A Fishing Trip - The American Spectator | USA News and Politics
A Fishing Trip
Sergii Sobolevskyi/Shutterstock

It’s all to do with aging. The ways we enjoy summer change. Shakespeare once said: “from the age of 40 onwards, there is no summer without fishing” (okay, I can’t guarantee this particular stupidity is really Shakespeare’s). So, as an experienced fisherman, 18th-century pirate, daring hook biter, and rum drinker, I am going to give you some recommendations in case you decide to audition for the main part in a Hemingway novel.


The difference between fish and game lies in the barbecue sauce. There is virtually nothing you can pull out of the water that tastes good with barbecue sauce, except a McDonald’s hamburger. But finding ourselves in the middle of a pandemic, I wouldn’t eat it, unless it came with a vaccination certificate from the guy who threw it into the sea. Otherwise, fishing and hunting are also distinguished by their consequences. In fishing, if you miss, the fish escapes and disappears. Often, when hunting, if you miss, the animal catches you. My advice is to never go hunting outside a nightclub.


For the first 45 years as a freshwater fisherman, you don’t actually fish anything. Then, one fine day, something will bite, you will fight, it will be big, and it will escape at the very last moment. Then you’ll have a story to tell, and a good excuse to spend your summers knee-deep in water, silently thinking about that fish that got away, and doing nothing at all else. For obvious reasons, most freshwater fishermen end up going crazy, depressed, and turning to sparkling mineral water. Saltwater fishermen must have finished all the wine.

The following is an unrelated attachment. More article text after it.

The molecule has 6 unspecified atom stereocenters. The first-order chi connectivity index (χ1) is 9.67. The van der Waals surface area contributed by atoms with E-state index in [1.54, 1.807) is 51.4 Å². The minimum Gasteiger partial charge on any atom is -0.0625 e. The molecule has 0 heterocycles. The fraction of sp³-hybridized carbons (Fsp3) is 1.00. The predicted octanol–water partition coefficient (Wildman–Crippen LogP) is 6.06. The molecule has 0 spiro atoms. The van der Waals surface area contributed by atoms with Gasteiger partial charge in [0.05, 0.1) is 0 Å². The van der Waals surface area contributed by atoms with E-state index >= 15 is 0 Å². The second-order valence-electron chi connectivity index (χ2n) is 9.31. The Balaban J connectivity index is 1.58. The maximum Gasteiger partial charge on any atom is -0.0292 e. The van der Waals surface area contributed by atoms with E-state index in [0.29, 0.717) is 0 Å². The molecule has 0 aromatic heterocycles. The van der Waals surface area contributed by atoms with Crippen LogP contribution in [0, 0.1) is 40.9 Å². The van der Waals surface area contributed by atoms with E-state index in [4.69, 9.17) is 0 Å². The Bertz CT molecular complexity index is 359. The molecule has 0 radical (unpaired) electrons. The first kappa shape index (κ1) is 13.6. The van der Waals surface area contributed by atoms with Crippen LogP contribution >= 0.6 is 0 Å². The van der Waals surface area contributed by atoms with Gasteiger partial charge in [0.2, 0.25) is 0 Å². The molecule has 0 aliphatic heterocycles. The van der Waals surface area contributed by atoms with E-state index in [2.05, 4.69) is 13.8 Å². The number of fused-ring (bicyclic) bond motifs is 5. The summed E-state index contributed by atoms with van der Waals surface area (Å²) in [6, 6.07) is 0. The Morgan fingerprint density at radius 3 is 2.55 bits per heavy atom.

Fishing from a boat is simple and fruitful. But if you have a boat, it seems a little stupid to be bothering the fish when you could be lying in the sun, enjoying a cold beer.


Fishing from rocks is perhaps the most fun illegal summer activity, second only to building a campfire on the deck of an oil tanker. I imagine that some agency hands out fishing licenses in certain states, but that makes it a legal, quasi-professional act and, therefore, the enemy of the vacationer. Also, having a license doesn’t guarantee you more fish will bite, since they don’t ask to see your fishing license before they take the bait; although it’s possible that in some Democratic states they have started to.


Fish have an infrared sensor on the back of the fin that detects the time the angler got up. If you’re up later than 5 a.m., they ignore you. There is no fishing without sacrifice. And often there is no fishing with sacrifice either.

Fish eat two meals: at seven o’clock in the morning and at the time of your nap. There is a small group of fish that also eats at night, when it is pitch dark. The problem is that they feed on fishermen’s arms.

With this in mind, fish whenever you feel like it. Now that you’re on vacation and your boss doesn’t force you to get up early, other trouts will.


Fishing alone causes problems for the fish, while fishing in a group causes problems for the anglers. The only reason to do it in a group is to get someone to take the critter off the hook if you do end up catching something, and to get them to put the bait on the hook while you get it damp and lose it out at sea. Sticking live bait on a hook is like piercing a live snake with a dead umbrella. Horrible enough that if you have to do it yourself, you should change your hobby to philately.